|Geomorphological controls on the re-vegetation of erosion gullies in blanket peat: implications for bog restoration.||downloads: 585 | type: pdf | size: 0 kB|
Volume 3 (2008): Article 1
Geomorphological controls on the re-vegetation of erosion gullies in blanket peat: implications for bog restoration
by S.K. Crowe, M.G. Evans and T.E.H. Allott
Published online: 15.02.2008
This paper describes the natural re-vegetation of eroded blanket peat gullies in the Dark Peak National Park, Southern Pennines (UK). Sequences derived from the plant macrofossil records of nine peat cores indicate a two-phase process of re-vegetation consisting of (a) a primary (pioneer) phase of colonisation by Eriophorum angustifolium (common cottongrass), and (b) a secondary phase involving colonisation by up to six species, establishing to either wet bog or dry heath vegetation. The stratigraphy not only reveals temporal changes in the development of the plant communities, but also shows patterns in the upstream-downstream direction that give insights into how species spread from the initial re-vegetation zone. The locations where re-vegetation begins are hypothesised to be determined by local geomorphological controls that create zones of re-deposited peat offering favourable conditions for colonisation. Management intervention aiming to restore areas of blanket peatland affected by gully erosion should focus on mimicking these geomorphic controls to reinforce natural trajectories of recovery of the physical system. This would promote colonisation by naturally occurring species that are adapted to the specific local environment, and would thus maximise the probability of establishing self-sustaining restored peatland.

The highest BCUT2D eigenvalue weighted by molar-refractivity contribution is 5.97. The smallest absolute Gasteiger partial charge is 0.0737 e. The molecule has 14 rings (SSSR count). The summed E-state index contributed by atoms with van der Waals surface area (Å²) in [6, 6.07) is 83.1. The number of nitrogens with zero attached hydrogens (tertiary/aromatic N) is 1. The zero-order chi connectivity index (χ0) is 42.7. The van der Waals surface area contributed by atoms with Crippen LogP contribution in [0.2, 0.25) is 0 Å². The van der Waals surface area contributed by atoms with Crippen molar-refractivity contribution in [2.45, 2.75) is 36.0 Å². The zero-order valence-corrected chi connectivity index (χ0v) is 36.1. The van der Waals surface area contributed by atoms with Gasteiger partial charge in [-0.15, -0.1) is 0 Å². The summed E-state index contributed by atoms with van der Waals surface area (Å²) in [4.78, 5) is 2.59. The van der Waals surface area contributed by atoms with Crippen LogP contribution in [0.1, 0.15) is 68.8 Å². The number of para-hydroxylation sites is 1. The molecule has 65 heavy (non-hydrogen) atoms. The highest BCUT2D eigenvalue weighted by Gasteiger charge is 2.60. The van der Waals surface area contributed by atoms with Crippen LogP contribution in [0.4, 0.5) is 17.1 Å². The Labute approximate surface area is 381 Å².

Crowe, S.K., Evans, M.G. & Allott, T.E.H. (2008): Geomorphological controls on the re-vegetation of erosion gullies in blanket peat: implications for bog restoration. Mires and Peat 3: Art. 1. (Online: http://www.mires-and-peat.net/pages/volumes/map03/map0301.php)
IMCG and IPS acknowledge the work of the reviewers.